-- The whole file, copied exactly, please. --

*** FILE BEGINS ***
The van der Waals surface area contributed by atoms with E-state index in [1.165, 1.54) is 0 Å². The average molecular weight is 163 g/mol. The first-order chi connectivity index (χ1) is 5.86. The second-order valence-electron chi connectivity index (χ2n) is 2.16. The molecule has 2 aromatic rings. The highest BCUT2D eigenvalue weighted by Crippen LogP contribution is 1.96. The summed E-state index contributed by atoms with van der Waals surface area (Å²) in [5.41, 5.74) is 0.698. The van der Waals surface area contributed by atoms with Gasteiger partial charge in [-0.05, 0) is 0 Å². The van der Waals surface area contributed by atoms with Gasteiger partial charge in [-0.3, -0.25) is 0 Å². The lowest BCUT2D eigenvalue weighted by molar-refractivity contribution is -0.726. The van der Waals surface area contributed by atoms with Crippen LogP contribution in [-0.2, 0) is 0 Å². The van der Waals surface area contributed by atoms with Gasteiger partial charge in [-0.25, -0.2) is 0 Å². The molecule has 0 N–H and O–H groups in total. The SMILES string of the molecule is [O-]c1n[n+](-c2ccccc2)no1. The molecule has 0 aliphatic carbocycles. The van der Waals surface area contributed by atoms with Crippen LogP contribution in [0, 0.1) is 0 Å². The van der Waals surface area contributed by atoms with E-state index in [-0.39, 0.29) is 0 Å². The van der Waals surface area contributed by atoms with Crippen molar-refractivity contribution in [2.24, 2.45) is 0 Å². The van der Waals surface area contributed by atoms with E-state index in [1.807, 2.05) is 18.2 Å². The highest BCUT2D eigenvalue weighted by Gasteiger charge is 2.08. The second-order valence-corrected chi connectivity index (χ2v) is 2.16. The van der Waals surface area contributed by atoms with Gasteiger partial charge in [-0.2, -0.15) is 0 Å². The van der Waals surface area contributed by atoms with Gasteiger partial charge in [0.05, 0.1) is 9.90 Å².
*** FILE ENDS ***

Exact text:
The van der Waals surface area contributed by atoms with E-state index in [1.165, 1.54) is 0 Å². The average molecular weight is 163 g/mol. The first-order chi connectivity index (χ1) is 5.86. The second-order valence-electron chi connectivity index (χ2n) is 2.16. The molecule has 2 aromatic rings. The highest BCUT2D eigenvalue weighted by Crippen LogP contribution is 1.96. The summed E-state index contributed by atoms with van der Waals surface area (Å²) in [5.41, 5.74) is 0.698. The van der Waals surface area contributed by atoms with Gasteiger partial charge in [-0.05, 0) is 0 Å². The van der Waals surface area contributed by atoms with Gasteiger partial charge in [-0.3, -0.25) is 0 Å². The lowest BCUT2D eigenvalue weighted by molar-refractivity contribution is -0.726. The van der Waals surface area contributed by atoms with Crippen LogP contribution in [-0.2, 0) is 0 Å². The van der Waals surface area contributed by atoms with Gasteiger partial charge in [-0.25, -0.2) is 0 Å². The molecule has 0 N–H and O–H groups in total. The SMILES string of the molecule is [O-]c1n[n+](-c2ccccc2)no1. The molecule has 0 aliphatic carbocycles. The van der Waals surface area contributed by atoms with Crippen LogP contribution in [0, 0.1) is 0 Å². The van der Waals surface area contributed by atoms with E-state index in [-0.39, 0.29) is 0 Å². The van der Waals surface area contributed by atoms with Crippen molar-refractivity contribution in [2.24, 2.45) is 0 Å². The van der Waals surface area contributed by atoms with E-state index in [1.807, 2.05) is 18.2 Å². The highest BCUT2D eigenvalue weighted by Gasteiger charge is 2.08. The second-order valence-corrected chi connectivity index (χ2v) is 2.16. The van der Waals surface area contributed by atoms with Gasteiger partial charge in [-0.2, -0.15) is 0 Å². The van der Waals surface area contributed by atoms with Gasteiger partial charge in [0.05, 0.1) is 9.90 Å².